In writing the Brandade recipe yesterday it occurred to me that one of my favourite dishes growing up was what could be described as Icelandic Brandade, namely Plokkfiskur. The name literally means mashed fish and that not surprisingly is exactly what it is.
Nowadays fish is no longer inexpensive so people do not typically have very many leftovers so fresh fish is bought for Plokkfiskur. Typically, you would use haddock in
I called Mum to get her recipe for Plokkfiskur and got a clear demonstration of from whom I inherited the inability to follow recipes. Her recipes are all about using a little bit that and if you like a little bit of this. It is a good thing she’s a naturally talented cook because otherwise we would have eaten some real rubbish when I was growing up. In any case this is Mum’s Plokkfiskur recipe (proportions are mine):
- 500 gr. cooked haddock or cod, (if using salted then soak the fish first) cleaned of bones and skin and flaked;
- 200 ml warm milk (it is not a bad idea to warm the milk with a bay leave in it);
- 30 gr. Butter;
- 1 onion, finely chopped;
- 30 gr. Flour;
- 500 gr. cooked cubed potatoes;
- Freshly ground white pepper;
- Salt (if using fresh fish);
- Soften onion in butter over medium heat;
- Work the flour into the butter and onion mix while stirring continuously until you have a roux or dough like mixture;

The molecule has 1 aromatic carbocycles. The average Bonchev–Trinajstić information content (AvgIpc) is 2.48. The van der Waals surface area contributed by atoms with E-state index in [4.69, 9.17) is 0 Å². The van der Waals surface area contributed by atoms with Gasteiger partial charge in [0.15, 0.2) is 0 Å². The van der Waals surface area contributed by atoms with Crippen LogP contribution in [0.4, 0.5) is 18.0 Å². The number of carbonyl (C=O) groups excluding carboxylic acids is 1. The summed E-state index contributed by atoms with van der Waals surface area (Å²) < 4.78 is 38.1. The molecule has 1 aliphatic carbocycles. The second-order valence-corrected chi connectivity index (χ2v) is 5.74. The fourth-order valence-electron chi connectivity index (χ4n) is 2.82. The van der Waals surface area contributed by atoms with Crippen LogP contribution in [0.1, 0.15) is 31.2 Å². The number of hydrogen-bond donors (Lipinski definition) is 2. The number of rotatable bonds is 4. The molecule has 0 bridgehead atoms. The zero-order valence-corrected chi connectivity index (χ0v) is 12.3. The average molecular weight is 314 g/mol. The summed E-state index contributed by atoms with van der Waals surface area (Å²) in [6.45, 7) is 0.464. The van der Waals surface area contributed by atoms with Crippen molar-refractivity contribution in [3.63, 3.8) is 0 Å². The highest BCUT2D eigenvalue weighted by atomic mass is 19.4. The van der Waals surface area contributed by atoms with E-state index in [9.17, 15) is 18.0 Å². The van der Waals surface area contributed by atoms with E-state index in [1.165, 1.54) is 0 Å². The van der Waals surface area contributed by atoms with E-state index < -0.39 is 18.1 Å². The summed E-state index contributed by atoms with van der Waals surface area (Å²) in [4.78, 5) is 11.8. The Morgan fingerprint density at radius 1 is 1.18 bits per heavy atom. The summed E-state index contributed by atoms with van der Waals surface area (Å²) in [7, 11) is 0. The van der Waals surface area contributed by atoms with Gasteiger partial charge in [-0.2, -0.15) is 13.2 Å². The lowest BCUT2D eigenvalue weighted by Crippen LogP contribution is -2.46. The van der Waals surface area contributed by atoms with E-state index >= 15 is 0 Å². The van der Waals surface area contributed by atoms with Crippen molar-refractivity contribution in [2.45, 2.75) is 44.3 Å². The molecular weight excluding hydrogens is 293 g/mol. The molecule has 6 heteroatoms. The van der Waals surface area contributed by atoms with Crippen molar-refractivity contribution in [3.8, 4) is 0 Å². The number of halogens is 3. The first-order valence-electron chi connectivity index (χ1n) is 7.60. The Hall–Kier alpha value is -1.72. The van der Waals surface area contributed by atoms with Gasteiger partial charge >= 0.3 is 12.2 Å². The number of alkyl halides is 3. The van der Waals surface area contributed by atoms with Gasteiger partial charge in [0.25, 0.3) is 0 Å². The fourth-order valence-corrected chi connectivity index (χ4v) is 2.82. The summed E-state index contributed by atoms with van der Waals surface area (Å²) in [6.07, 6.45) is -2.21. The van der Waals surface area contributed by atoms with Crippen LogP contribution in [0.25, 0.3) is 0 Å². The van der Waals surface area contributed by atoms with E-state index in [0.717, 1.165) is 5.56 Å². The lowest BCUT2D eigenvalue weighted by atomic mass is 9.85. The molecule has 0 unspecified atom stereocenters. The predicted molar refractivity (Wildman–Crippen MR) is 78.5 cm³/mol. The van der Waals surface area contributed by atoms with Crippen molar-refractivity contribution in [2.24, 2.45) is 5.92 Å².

- Slowly add the warm milk to the roux while stirring and bring to a boil. Let simmer for about 5 min;
- Add the fish and potatoes to the milk and mash them up with a wooden spoon or a potato masher. The idea is to get a very coarse paste like substance;
- Salt and pepper to taste.
This is Mum’s classic Plokkfiskur recipe but apparently what she now does, she may be 83 but that does not stop her from experimenting, is mix the fish, potatoes and onion with an egg and olive oil in a food processor. She then gratinates the whole thing in the oven under the grill, sometimes with a cheese topping, before serving as per above. Done that way it sounds an awful lot like Brandade.
I typed Plokkfiskur into google and found two excellent English language sites devoted to Icelandic food. The first one belongs to Jo who is apparently an English lit major who put up the website as a labour of love and the other belongs to Gestgjafinn an Icelandic gourmet magazine. They both have Plokkfiskur recipes that are substantially the same as Mum’s.
In Iceland you don't often see Plokkfiskur on the menu in restaurants but there is one restaurant that has made a speciality out of this unassuming dish. That place is called 3 Frakkar and I usually go to have their Plokkfiskur whenever I'm in Iceland.